The
Controller

There
are several different types of controller but all have one thing in common –
they have the same input which is the **error**. The error is the difference between the setpoint
and the process variable, between where you want to be and where you currently
are.

*Error =
Setpoint – Process Variable*

The
differences between the different controllers lies in what each one does with
or to the error. The **On/Off** controller, the simplest, merely
checks the error to see if it is positive or negative. If a positive error means turn the output on,
then a negative error will turn the output off.
The **Proportional** controller
multiplies the error by it’s Proportional Gain and sends the result off as it’s
output. The **Integral** controller integrates the error over time and sends the
result of the integration to its output.
The **Derivative** controller
differentiates or calculates the derivative of the error with respect to time
and this result is it’s output. Each
controller does something different and so the output from each controller is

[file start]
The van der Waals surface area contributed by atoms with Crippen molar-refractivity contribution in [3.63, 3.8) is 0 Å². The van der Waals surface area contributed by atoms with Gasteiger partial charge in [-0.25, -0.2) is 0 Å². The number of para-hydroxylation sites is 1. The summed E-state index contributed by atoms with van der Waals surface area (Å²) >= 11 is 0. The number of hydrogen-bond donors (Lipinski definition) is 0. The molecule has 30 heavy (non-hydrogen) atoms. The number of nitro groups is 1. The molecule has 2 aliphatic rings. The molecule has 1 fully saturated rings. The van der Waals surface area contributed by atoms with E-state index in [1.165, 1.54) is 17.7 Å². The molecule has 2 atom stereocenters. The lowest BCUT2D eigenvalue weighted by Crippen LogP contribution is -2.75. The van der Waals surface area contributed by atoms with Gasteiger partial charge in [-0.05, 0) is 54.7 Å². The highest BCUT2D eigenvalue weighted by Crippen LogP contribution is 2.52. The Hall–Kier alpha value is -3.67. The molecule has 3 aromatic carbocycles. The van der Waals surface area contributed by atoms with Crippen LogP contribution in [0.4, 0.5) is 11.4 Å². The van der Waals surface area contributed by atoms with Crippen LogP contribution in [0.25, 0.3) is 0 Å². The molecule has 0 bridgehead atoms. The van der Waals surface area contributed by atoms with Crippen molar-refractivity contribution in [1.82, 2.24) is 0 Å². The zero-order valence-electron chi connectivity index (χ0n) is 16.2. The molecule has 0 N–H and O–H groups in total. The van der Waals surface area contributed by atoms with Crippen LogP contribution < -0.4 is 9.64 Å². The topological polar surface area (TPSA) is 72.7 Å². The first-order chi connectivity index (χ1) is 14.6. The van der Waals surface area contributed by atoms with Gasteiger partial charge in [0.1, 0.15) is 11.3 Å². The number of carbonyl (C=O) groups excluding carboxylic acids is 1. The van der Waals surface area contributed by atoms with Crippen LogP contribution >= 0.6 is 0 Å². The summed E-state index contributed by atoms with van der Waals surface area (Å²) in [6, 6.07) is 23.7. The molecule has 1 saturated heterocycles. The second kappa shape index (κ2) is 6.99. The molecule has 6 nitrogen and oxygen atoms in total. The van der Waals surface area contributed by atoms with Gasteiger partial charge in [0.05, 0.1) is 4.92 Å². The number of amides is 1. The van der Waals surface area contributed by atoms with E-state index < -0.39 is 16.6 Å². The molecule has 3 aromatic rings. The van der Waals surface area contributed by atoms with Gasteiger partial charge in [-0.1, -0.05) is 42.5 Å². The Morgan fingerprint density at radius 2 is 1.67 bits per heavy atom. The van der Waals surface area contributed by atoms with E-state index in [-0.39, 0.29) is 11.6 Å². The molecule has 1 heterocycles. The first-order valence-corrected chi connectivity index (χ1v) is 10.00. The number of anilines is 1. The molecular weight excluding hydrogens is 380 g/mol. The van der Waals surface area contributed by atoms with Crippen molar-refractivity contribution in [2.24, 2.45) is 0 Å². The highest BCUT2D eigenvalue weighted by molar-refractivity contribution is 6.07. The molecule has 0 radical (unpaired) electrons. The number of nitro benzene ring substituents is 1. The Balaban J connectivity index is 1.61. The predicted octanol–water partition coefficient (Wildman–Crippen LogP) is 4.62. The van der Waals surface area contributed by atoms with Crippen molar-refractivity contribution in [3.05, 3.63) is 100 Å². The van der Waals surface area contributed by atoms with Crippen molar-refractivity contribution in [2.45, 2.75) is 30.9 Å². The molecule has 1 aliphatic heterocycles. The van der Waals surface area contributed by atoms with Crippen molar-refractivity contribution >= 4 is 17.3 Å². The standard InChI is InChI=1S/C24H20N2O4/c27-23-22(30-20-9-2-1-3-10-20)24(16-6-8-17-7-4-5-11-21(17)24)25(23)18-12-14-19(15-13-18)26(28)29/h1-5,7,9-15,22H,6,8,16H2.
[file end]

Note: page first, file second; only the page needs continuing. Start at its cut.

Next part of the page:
different even though the input to them all is the same.

On/Off Control

A
presentation on this topic in pdf format.

PowerPoint
presentation on Introduction
to Control

**There
are a number of different types of controller**. These
are:

·
On Off Control (PowerPoint
presentation). One sample problem on this
topic is available.

·
Proportional Control (PowerPoint
presentation)

·
Integral Control (PowerPoint
presentation)

·
Derivative Control (PowerPoint
presentation)

See the Power Point Presentation

and a worked example and a sample problem both based on
the process reaction curve method.

**Modelling
and Laplace**. The
controller is covered by the topics above.
The controller is always connected to a process such as a hot water tank
and is used to control the temperature of the tank, for example. The hot water tank can be modelled to show that it is a first
order system (i.e. relationship between input and output is a first order
equation). (For another example of
modelling, have a look at filling a
tank; or have a look at the model for a RC
Circuit).

The
first order differential equation of the model can be solved using Laplace transforms. See also the power
point presentation on

A sample problem where

**Block
Diagrams**. A block diagram is a very useful way of
representing a control system. You must
first understand the basic features
of a block diagram. The block diagram is
not only useful for providing a graphical image of a control system. It can also be used, in conjunction with the